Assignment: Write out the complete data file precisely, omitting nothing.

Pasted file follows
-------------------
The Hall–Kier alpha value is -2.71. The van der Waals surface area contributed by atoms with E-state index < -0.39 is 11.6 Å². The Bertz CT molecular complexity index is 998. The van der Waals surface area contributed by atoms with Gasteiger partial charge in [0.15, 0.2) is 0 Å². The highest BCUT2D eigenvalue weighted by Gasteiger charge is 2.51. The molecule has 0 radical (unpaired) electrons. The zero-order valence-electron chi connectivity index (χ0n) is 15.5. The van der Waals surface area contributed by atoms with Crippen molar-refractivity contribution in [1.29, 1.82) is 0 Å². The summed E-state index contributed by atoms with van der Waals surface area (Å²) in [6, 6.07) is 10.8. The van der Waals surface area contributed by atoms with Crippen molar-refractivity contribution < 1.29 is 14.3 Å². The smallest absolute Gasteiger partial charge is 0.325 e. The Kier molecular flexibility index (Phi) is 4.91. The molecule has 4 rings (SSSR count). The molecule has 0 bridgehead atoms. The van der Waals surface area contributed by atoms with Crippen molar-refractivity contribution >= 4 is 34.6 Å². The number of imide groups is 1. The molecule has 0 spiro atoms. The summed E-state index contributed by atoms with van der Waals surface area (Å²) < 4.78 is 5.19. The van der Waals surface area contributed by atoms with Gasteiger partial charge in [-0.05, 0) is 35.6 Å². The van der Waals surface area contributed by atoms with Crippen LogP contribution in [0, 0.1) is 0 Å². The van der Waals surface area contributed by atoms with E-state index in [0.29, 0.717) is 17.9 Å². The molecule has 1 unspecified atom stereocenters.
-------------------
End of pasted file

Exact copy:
The Hall–Kier alpha value is -2.71. The van der Waals surface area contributed by atoms with E-state index < -0.39 is 11.6 Å². The Bertz CT molecular complexity index is 998. The van der Waals surface area contributed by atoms with Gasteiger partial charge in [0.15, 0.2) is 0 Å². The highest BCUT2D eigenvalue weighted by Gasteiger charge is 2.51. The molecule has 0 radical (unpaired) electrons. The zero-order valence-electron chi connectivity index (χ0n) is 15.5. The van der Waals surface area contributed by atoms with Crippen molar-refractivity contribution in [1.29, 1.82) is 0 Å². The summed E-state index contributed by atoms with van der Waals surface area (Å²) in [6, 6.07) is 10.8. The van der Waals surface area contributed by atoms with Crippen molar-refractivity contribution < 1.29 is 14.3 Å². The smallest absolute Gasteiger partial charge is 0.325 e. The Kier molecular flexibility index (Phi) is 4.91. The molecule has 4 rings (SSSR count). The molecule has 0 bridgehead atoms. The van der Waals surface area contributed by atoms with Crippen molar-refractivity contribution >= 4 is 34.6 Å². The number of imide groups is 1. The molecule has 0 spiro atoms. The summed E-state index contributed by atoms with van der Waals surface area (Å²) < 4.78 is 5.19. The van der Waals surface area contributed by atoms with Gasteiger partial charge in [-0.05, 0) is 35.6 Å². The van der Waals surface area contributed by atoms with Crippen LogP contribution in [0, 0.1) is 0 Å². The van der Waals surface area contributed by atoms with E-state index in [0.29, 0.717) is 17.9 Å². The molecule has 1 unspecified atom stereocenters.